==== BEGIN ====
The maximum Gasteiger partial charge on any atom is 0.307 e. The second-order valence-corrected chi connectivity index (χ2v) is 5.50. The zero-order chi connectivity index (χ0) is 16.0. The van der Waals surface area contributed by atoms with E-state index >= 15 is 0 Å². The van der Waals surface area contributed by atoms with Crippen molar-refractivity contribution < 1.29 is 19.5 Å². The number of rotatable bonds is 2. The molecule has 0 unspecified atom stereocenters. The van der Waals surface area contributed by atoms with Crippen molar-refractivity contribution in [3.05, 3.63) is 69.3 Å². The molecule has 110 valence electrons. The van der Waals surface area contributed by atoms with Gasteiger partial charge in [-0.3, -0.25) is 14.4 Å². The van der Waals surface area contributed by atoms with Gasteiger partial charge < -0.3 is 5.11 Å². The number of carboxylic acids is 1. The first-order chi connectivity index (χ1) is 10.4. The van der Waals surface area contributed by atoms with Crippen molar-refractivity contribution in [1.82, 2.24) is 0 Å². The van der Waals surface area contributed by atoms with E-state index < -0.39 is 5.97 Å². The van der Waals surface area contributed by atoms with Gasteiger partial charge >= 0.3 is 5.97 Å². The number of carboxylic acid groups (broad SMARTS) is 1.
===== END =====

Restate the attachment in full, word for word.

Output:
The maximum Gasteiger partial charge on any atom is 0.307 e. The second-order valence-corrected chi connectivity index (χ2v) is 5.50. The zero-order chi connectivity index (χ0) is 16.0. The van der Waals surface area contributed by atoms with E-state index >= 15 is 0 Å². The van der Waals surface area contributed by atoms with Crippen molar-refractivity contribution < 1.29 is 19.5 Å². The number of rotatable bonds is 2. The molecule has 0 unspecified atom stereocenters. The van der Waals surface area contributed by atoms with Crippen molar-refractivity contribution in [3.05, 3.63) is 69.3 Å². The molecule has 110 valence electrons. The van der Waals surface area contributed by atoms with Gasteiger partial charge in [-0.3, -0.25) is 14.4 Å². The van der Waals surface area contributed by atoms with Gasteiger partial charge < -0.3 is 5.11 Å². The number of carboxylic acids is 1. The first-order chi connectivity index (χ1) is 10.4. The van der Waals surface area contributed by atoms with Crippen molar-refractivity contribution in [1.82, 2.24) is 0 Å². The van der Waals surface area contributed by atoms with E-state index < -0.39 is 5.97 Å². The van der Waals surface area contributed by atoms with Gasteiger partial charge >= 0.3 is 5.97 Å². The number of carboxylic acid groups (broad SMARTS) is 1.